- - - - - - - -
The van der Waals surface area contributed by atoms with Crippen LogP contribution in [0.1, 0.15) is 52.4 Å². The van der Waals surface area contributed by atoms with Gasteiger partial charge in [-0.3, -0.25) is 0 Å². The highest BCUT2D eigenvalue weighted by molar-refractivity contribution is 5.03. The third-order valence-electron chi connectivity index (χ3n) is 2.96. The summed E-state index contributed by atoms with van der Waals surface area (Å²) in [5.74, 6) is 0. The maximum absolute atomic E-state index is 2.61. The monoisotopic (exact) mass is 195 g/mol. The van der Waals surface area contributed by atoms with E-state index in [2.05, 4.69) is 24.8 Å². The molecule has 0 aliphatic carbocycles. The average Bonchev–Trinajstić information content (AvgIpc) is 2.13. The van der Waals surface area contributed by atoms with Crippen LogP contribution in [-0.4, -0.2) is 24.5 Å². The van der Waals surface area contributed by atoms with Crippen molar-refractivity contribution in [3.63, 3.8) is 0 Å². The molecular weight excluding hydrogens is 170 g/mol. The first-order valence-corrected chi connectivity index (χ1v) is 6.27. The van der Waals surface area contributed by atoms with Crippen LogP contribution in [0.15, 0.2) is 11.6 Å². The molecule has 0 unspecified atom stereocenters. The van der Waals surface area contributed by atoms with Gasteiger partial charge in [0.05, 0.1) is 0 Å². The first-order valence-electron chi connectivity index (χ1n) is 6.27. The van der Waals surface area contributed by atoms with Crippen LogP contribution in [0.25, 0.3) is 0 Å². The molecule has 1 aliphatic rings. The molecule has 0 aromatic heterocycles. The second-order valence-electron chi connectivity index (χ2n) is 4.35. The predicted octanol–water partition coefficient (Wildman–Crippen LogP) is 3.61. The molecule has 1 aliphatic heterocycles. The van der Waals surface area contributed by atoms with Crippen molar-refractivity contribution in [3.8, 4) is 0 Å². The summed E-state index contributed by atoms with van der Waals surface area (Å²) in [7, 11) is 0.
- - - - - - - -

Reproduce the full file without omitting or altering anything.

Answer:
The van der Waals surface area contributed by atoms with Crippen LogP contribution in [0.1, 0.15) is 52.4 Å². The van der Waals surface area contributed by atoms with Gasteiger partial charge in [-0.3, -0.25) is 0 Å². The highest BCUT2D eigenvalue weighted by molar-refractivity contribution is 5.03. The third-order valence-electron chi connectivity index (χ3n) is 2.96. The summed E-state index contributed by atoms with van der Waals surface area (Å²) in [5.74, 6) is 0. The maximum absolute atomic E-state index is 2.61. The monoisotopic (exact) mass is 195 g/mol. The van der Waals surface area contributed by atoms with E-state index in [2.05, 4.69) is 24.8 Å². The molecule has 0 aliphatic carbocycles. The average Bonchev–Trinajstić information content (AvgIpc) is 2.13. The van der Waals surface area contributed by atoms with Crippen LogP contribution in [-0.4, -0.2) is 24.5 Å². The van der Waals surface area contributed by atoms with Crippen molar-refractivity contribution in [3.63, 3.8) is 0 Å². The molecular weight excluding hydrogens is 170 g/mol. The first-order valence-corrected chi connectivity index (χ1v) is 6.27. The van der Waals surface area contributed by atoms with Crippen LogP contribution in [0.15, 0.2) is 11.6 Å². The molecule has 0 unspecified atom stereocenters. The van der Waals surface area contributed by atoms with Gasteiger partial charge in [0.05, 0.1) is 0 Å². The first-order valence-electron chi connectivity index (χ1n) is 6.27. The van der Waals surface area contributed by atoms with Crippen LogP contribution in [0.25, 0.3) is 0 Å². The molecule has 1 aliphatic rings. The molecule has 0 aromatic heterocycles. The second-order valence-electron chi connectivity index (χ2n) is 4.35. The predicted octanol–water partition coefficient (Wildman–Crippen LogP) is 3.61. The molecule has 1 aliphatic heterocycles. The van der Waals surface area contributed by atoms with Crippen molar-refractivity contribution in [3.8, 4) is 0 Å². The summed E-state index contributed by atoms with van der Waals surface area (Å²) in [7, 11) is 0.